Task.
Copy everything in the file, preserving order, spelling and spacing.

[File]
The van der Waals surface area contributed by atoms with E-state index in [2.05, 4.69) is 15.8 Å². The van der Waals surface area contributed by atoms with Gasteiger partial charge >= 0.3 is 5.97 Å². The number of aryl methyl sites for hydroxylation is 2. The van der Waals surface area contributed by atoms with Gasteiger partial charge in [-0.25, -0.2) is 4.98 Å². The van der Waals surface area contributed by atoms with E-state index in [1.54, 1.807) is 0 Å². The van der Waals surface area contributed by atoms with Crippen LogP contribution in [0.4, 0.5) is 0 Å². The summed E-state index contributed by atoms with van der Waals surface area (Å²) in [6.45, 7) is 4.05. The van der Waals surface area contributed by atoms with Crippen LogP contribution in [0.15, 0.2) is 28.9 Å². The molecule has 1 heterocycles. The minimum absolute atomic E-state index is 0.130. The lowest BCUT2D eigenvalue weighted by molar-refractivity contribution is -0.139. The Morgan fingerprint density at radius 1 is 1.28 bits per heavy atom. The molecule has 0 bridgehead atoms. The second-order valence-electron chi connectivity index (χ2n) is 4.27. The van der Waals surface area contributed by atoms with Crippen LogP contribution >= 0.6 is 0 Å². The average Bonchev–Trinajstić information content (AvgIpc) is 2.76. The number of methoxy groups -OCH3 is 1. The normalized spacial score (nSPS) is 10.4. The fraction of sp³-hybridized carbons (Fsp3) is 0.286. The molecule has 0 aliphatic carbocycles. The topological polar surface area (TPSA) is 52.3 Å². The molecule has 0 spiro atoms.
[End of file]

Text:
The van der Waals surface area contributed by atoms with E-state index in [2.05, 4.69) is 15.8 Å². The van der Waals surface area contributed by atoms with Gasteiger partial charge >= 0.3 is 5.97 Å². The number of aryl methyl sites for hydroxylation is 2. The van der Waals surface area contributed by atoms with Gasteiger partial charge in [-0.25, -0.2) is 4.98 Å². The van der Waals surface area contributed by atoms with E-state index in [1.54, 1.807) is 0 Å². The van der Waals surface area contributed by atoms with Crippen LogP contribution in [0.4, 0.5) is 0 Å². The summed E-state index contributed by atoms with van der Waals surface area (Å²) in [6.45, 7) is 4.05. The van der Waals surface area contributed by atoms with Crippen LogP contribution in [0.15, 0.2) is 28.9 Å². The molecule has 1 heterocycles. The minimum absolute atomic E-state index is 0.130. The lowest BCUT2D eigenvalue weighted by molar-refractivity contribution is -0.139. The Morgan fingerprint density at radius 1 is 1.28 bits per heavy atom. The molecule has 0 bridgehead atoms. The second-order valence-electron chi connectivity index (χ2n) is 4.27. The van der Waals surface area contributed by atoms with Crippen LogP contribution >= 0.6 is 0 Å². The average Bonchev–Trinajstić information content (AvgIpc) is 2.76. The number of methoxy groups -OCH3 is 1. The normalized spacial score (nSPS) is 10.4. The fraction of sp³-hybridized carbons (Fsp3) is 0.286. The molecule has 0 aliphatic carbocycles. The topological polar surface area (TPSA) is 52.3 Å². The molecule has 0 spiro atoms.